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December 4, 2013

Everyone Wants to Play!

@_JamesWard
December 4, 2013
PlayFramework

Play Framework has grown in leaps and bounds in 2013!  Not only has Play seen wide adoption in internet and social companies like LinkedIn, Klout, Gilt Groupe and Gawker Media, but recently more and more traditional enterprise shops are turning to the framework for its focus on developer productivity, reactive and modern web apps, and its usability with Scala and Java.

It is great to see the Play community growing quickly! To give you a quick snapshot: the Play mailing list has exceeded 10,000 members; we’ve grown to over 250 project contributors and the playframework project on GitHub now has almost four thousand “Stars,” making it one of the most popular server-side web frameworks; there are also over 5,731 questions tagged ‘playframework’ on StackOverflow; the @playframework Twitter account has over 12k followers, and there’s already huge momentum around a conference about Play called Ping in January 2014.

The Play team was also honored when ThoughtWorks noticed the recent pick-up of Play and has placed it in the “Trial” category of their May 2013 Technology Radar.

Play has been a primary driver of production use of the Typesafe Reactive Platform. We’ve published lots of new case studies this year that highlight Play’s appeal.  Here are some of the quotes:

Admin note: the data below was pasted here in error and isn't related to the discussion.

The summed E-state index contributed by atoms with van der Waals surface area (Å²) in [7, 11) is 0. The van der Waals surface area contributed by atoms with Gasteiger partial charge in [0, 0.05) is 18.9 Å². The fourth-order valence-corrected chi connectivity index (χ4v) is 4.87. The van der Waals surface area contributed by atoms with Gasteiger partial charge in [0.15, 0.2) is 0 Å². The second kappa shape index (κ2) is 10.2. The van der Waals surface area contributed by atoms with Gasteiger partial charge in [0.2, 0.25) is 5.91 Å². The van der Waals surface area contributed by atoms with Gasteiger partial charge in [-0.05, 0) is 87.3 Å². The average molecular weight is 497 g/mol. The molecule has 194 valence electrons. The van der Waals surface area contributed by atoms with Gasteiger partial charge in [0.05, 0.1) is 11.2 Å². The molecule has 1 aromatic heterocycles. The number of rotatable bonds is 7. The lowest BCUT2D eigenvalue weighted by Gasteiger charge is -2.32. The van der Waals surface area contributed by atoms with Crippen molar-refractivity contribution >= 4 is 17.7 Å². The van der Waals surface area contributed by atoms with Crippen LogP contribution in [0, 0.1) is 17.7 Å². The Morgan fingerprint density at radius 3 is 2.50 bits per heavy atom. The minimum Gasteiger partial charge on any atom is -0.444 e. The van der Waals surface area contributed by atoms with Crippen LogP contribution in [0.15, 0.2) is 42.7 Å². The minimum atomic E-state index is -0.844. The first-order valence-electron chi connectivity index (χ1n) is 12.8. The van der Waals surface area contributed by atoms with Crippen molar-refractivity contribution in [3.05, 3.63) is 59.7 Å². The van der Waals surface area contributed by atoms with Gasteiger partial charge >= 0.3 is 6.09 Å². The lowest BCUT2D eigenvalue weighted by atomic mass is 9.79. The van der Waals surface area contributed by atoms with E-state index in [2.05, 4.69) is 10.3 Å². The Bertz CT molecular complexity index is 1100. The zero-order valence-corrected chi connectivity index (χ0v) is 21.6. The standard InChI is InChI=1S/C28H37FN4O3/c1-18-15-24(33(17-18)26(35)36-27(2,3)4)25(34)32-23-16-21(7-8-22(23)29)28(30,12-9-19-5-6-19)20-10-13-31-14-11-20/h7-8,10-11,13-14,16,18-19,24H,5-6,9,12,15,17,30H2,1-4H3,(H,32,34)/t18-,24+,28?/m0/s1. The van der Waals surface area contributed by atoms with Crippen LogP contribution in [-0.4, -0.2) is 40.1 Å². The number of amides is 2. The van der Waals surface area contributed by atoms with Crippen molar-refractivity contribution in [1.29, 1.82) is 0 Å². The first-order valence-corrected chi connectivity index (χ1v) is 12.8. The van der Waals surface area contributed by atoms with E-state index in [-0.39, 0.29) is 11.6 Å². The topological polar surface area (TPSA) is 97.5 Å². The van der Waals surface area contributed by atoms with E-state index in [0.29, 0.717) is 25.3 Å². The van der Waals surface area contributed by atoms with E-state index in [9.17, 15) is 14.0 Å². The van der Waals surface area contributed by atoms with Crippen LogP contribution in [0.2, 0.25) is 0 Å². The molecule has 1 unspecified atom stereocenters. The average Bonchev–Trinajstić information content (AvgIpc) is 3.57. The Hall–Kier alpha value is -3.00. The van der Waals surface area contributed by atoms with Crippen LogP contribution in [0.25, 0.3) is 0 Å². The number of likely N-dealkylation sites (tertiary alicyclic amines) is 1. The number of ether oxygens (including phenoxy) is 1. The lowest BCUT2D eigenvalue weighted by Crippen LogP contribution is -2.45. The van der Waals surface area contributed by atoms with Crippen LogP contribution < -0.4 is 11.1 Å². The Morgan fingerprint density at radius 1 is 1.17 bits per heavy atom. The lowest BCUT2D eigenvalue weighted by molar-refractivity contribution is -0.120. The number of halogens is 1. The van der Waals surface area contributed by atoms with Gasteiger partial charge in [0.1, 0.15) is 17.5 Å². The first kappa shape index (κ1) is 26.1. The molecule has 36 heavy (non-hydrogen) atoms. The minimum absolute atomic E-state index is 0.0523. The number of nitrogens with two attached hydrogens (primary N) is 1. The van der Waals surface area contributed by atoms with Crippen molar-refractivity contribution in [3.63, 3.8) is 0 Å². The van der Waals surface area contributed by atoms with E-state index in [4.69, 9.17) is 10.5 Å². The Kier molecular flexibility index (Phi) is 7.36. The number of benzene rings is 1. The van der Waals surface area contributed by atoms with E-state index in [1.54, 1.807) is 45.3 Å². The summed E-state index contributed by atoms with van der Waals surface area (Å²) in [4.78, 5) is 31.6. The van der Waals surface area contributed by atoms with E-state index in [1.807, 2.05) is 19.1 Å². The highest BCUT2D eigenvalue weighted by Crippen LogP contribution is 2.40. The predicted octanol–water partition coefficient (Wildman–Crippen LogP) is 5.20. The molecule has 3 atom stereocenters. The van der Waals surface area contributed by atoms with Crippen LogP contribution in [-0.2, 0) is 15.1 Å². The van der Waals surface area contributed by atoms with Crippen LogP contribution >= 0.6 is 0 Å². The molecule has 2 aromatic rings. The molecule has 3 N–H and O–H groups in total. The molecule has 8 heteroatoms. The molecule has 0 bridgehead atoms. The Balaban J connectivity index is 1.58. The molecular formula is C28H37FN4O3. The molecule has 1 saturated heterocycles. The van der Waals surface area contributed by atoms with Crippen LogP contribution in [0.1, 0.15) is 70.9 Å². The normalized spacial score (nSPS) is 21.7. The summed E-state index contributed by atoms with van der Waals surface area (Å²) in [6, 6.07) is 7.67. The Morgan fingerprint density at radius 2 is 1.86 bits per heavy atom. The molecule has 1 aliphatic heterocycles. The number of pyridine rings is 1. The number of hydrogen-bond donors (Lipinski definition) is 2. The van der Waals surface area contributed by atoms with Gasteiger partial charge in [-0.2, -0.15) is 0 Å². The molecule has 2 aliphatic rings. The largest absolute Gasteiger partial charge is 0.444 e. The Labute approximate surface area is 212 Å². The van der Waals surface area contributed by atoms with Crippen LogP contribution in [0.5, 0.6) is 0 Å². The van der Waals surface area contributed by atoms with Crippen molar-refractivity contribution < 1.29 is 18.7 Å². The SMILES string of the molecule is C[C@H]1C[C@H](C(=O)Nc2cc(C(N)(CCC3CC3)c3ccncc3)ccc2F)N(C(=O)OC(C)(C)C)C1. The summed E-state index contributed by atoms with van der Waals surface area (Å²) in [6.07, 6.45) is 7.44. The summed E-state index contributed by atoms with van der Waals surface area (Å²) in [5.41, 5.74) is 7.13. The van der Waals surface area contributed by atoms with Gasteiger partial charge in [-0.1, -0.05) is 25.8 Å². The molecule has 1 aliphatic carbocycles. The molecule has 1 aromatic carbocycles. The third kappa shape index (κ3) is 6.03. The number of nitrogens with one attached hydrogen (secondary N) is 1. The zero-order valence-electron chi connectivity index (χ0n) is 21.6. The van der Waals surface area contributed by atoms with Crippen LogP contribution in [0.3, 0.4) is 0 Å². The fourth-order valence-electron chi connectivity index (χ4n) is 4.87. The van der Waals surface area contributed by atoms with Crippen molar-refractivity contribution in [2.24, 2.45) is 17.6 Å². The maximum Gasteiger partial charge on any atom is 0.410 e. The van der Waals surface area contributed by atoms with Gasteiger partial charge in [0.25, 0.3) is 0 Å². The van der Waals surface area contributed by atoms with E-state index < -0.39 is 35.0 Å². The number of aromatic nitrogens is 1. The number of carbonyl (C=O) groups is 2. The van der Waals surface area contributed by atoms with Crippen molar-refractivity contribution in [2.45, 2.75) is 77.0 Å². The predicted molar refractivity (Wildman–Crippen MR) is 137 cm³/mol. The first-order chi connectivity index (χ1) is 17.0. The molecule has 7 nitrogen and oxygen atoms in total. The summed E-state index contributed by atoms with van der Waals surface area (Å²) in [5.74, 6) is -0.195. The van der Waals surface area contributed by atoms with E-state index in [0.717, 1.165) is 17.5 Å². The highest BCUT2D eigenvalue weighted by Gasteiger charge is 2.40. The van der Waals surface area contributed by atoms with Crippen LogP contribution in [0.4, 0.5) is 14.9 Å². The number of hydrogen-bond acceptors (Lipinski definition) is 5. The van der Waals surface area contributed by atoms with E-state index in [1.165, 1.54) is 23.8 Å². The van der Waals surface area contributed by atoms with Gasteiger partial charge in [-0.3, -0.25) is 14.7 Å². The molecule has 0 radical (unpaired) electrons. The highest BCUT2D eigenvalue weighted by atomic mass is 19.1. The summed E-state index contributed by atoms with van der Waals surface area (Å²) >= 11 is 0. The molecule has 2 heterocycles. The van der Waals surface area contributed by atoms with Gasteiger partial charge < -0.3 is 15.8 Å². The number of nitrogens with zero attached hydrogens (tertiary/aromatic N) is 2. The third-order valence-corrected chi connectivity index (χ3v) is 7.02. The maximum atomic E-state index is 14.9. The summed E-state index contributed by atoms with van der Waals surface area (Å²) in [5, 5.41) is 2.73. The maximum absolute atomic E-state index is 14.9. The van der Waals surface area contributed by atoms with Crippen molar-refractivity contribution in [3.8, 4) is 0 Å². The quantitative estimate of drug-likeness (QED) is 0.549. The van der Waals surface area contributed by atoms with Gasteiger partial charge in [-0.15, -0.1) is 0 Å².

“We've found that Play is one of the few frameworks that is able to maintain the delicate balance of performance, reliability, and developer productivity.” - LinkedIn

“One of the key components of Gilt Live is the ability to send real-time messages to their members. Goldberg said they chose Play initially because of its scalability and support of WebSockets (a technology that allows bi-directional, full-duplex communications channels over a single TCP connection). It’s this functionality that enables Gilt Live’s real-time inventory updates.” - Gilt

“As a result of the amazing success that The Guardian has seen utilizing Scala and Play across multiple projects, their architectural standards now dictate Scala as the de facto language, and Play as the web front-end.” - The Guardian

“Akka is being used to populate search and other related indexes while Play is the framework for all of their web projects, as it proved to be flexible enough to use the components they need, and replace those they don't, while providing an easy deployment process. As of June 2013, all of the Gawker services were moved to Play, Akka, Slick and Scala.” - Gawker

“Having launched the API with Play 1.x, Klout quickly migrated to Play 2.0 as Typesafe announced its general availability shortly after the API launch. Play 2.0 offered the productivity of Play 1.0, along with the significant benefit of being built natively in Scala.” - Klout

We’ve also seen some great content about Play come out this year.  Here are some articles and videos we really enjoyed:

We are really excited to see Play Framework taking off!  To take Play for a spin build your first app in minutes with Typesafe Activator.

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